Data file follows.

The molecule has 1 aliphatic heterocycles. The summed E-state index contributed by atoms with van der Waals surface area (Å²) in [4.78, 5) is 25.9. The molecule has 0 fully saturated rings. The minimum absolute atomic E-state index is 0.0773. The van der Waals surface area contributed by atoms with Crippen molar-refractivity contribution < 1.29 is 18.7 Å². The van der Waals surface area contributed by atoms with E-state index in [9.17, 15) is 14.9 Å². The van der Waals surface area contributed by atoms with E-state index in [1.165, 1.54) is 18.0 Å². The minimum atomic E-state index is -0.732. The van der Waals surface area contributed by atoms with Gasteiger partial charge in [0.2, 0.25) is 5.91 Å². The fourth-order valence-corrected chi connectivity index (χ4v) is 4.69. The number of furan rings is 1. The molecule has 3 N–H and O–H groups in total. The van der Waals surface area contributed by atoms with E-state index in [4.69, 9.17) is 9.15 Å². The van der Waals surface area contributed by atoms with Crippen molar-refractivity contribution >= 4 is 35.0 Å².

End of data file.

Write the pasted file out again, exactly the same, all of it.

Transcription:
The molecule has 1 aliphatic heterocycles. The summed E-state index contributed by atoms with van der Waals surface area (Å²) in [4.78, 5) is 25.9. The molecule has 0 fully saturated rings. The minimum absolute atomic E-state index is 0.0773. The van der Waals surface area contributed by atoms with Crippen molar-refractivity contribution < 1.29 is 18.7 Å². The van der Waals surface area contributed by atoms with E-state index in [9.17, 15) is 14.9 Å². The van der Waals surface area contributed by atoms with E-state index in [1.165, 1.54) is 18.0 Å². The minimum atomic E-state index is -0.732. The van der Waals surface area contributed by atoms with Gasteiger partial charge in [0.2, 0.25) is 5.91 Å². The fourth-order valence-corrected chi connectivity index (χ4v) is 4.69. The number of furan rings is 1. The molecule has 3 N–H and O–H groups in total. The van der Waals surface area contributed by atoms with E-state index in [4.69, 9.17) is 9.15 Å². The van der Waals surface area contributed by atoms with Crippen molar-refractivity contribution >= 4 is 35.0 Å².